Wednesday, November 4, 2009 | Categories: Dr. Brian's Blog |
Lately, we've been inundated with grim news about H1N1 or swine flu. Occasional stories of patients dying that remind us that for some, swine flu is a serious disease. Thousands of us lining up for hours at swine flu clinics without guarantee of getting a shot. Complaints about GlaxoSmithKline, the maker of Canada's swine flu vaccine, confusing messages from public health officials, and charges that the federal and provincial governments have mismanaged the pandemic.
Out of the hand wringing, worrying and whinging, comes a development that I find rather welcome.
I went to a meeting at my synagogue. One of the attendees asked me "so, Brian, do you think I should get vaccine for hiney?" Next day, a patient asked me for a note saying she could go back to work. She said "my boss won't let me come back unless you say I'm not infected with hiney anymore."
The first time I heard H1N1 called hiney, I didn't understand. By the time I heard it for a second time, a light bulb went on.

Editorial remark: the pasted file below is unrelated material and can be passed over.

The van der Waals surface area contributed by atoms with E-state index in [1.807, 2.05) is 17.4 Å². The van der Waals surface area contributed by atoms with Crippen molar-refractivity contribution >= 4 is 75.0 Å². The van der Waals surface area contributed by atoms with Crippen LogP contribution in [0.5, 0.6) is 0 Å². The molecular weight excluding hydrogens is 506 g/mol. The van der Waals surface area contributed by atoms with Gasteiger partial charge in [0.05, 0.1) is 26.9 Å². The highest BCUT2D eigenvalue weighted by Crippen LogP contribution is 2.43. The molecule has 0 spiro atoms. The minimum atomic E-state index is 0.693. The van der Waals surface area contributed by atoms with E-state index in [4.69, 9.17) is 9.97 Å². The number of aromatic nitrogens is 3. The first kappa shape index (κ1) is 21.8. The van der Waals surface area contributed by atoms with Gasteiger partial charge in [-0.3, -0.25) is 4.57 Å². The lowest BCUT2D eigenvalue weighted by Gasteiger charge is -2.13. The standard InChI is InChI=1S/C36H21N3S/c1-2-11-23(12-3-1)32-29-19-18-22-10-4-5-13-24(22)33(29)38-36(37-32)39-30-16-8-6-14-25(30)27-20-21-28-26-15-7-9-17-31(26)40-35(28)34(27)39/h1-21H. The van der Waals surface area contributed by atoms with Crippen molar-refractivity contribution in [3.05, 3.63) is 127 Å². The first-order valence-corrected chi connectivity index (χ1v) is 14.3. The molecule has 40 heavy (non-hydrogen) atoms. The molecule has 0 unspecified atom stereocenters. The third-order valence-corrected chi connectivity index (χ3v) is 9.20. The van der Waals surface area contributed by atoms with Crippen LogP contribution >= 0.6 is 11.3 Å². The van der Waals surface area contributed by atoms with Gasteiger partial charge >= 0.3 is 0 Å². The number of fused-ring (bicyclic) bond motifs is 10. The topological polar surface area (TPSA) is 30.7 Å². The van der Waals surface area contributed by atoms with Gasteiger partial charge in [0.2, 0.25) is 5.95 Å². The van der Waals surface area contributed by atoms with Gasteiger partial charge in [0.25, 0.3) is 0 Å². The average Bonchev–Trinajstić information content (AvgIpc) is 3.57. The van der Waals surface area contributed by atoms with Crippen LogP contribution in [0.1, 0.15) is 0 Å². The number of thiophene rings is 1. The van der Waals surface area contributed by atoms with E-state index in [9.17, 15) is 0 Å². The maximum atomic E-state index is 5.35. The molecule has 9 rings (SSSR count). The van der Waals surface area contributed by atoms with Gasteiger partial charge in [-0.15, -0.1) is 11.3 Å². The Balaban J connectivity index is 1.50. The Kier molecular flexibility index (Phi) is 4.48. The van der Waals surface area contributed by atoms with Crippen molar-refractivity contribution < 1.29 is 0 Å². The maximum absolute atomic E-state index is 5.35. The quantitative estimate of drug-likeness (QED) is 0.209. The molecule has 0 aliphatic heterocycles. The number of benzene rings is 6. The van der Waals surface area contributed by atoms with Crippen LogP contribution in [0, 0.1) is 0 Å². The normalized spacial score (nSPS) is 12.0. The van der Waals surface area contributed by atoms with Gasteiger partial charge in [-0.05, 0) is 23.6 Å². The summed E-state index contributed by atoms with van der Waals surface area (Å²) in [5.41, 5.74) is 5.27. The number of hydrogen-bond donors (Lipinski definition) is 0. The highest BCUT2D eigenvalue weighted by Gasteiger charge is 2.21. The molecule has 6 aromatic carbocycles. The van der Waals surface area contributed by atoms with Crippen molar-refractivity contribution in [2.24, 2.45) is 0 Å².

The virus and the pandemic have acquired a nickname: hiney.
The Dictionary of American Regional English defines hine (also spelled heinie or hinie) as the hind end. You know, the rear, the derriere, caboose, tush, keester, backside, buns, and of course, the buttocks.
It sounds trivial, but the fact the outbreak has been given a nickname (by you) tells me several things. First, you've accepted that H1N1 -- at least for a while -- is here to stay. Second, you're comfortable enough to make a joke about the virus. And third, despite the inconveniences and setbacks, you're prepared to persevere through this.
Whoever came up with the name hiney, I salute you. I nominate you morale officer for the outbreak!
Time to get off your hiney and stop feeling sorry for yourself.